Ethicists, politicians, physicians, attorneys, and many others have taken strong stands and shared their opinions on these cases. There are questions about family decision-making autonomy, surrogate decision-making, the limits of the law, protection of the unborn, respect for personal beliefs, financing the maintenance of the bodies, state interest in unborn life, the poor state of science education in the U.S., the lack of public education on death, and whether this is some odd confluence of events or precedent-setting.
Some writers blame Jahi’s mom for refusing to admit to her daughter’s death. Other thinkers blame a right-leaning state government. Some people blame a hospital that refused to acquiesces to a mourning mother’s wishes. And still others blame a family that will not give a fetus every chance at being born. However, I take a different approach as to who or what is at fault. I blame the ventilator (“vent”). If ventilators did not exist, then Jahi’s heart would have stopped a month ago and her mother would have been forced to deal with her death. Without a ventilator, there would be no way to use Marlise as an incubator. As technologies are created there is often debate about how we should use it. But history has shown that new technologies are usually adopted and used in ways no one could conceive. I suggest it’s time we rethink the vent.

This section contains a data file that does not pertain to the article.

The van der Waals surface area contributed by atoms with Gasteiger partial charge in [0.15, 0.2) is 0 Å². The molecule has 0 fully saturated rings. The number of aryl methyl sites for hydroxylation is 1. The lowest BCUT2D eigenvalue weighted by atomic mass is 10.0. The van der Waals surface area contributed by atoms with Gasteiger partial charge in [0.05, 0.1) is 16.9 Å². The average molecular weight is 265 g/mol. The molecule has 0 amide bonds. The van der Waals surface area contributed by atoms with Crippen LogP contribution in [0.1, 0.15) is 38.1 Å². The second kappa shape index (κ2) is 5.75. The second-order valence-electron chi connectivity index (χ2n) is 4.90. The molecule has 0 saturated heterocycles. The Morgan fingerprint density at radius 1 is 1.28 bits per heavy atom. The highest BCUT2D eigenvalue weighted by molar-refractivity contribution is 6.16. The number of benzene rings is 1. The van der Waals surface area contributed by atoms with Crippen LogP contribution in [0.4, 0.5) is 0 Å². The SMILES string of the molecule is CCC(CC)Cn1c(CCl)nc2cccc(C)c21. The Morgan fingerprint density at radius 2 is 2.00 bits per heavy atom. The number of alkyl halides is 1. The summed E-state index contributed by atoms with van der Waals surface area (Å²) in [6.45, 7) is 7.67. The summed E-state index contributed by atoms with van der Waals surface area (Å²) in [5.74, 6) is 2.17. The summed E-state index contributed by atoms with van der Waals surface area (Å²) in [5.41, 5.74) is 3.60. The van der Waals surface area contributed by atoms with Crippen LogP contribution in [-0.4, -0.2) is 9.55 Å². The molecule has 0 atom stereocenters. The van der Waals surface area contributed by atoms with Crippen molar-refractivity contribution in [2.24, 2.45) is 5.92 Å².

Ventilation machines existed as far back as the 1800s as negative pressure devices. In 1928, the Drinker respirator was introduced and more refinements came in 1931. These early machines were widely used for polio patients. In 1949, J. H. Emerson designed a vent to be used in anesthesia and in intensive care, predominantly in polio patients and patients undergoing surgery. Then in 1971 a more powerful, smaller, and more effective ventilator was introduced. This allowed the vent to be used on a wider variety of patients and for a longer period of time.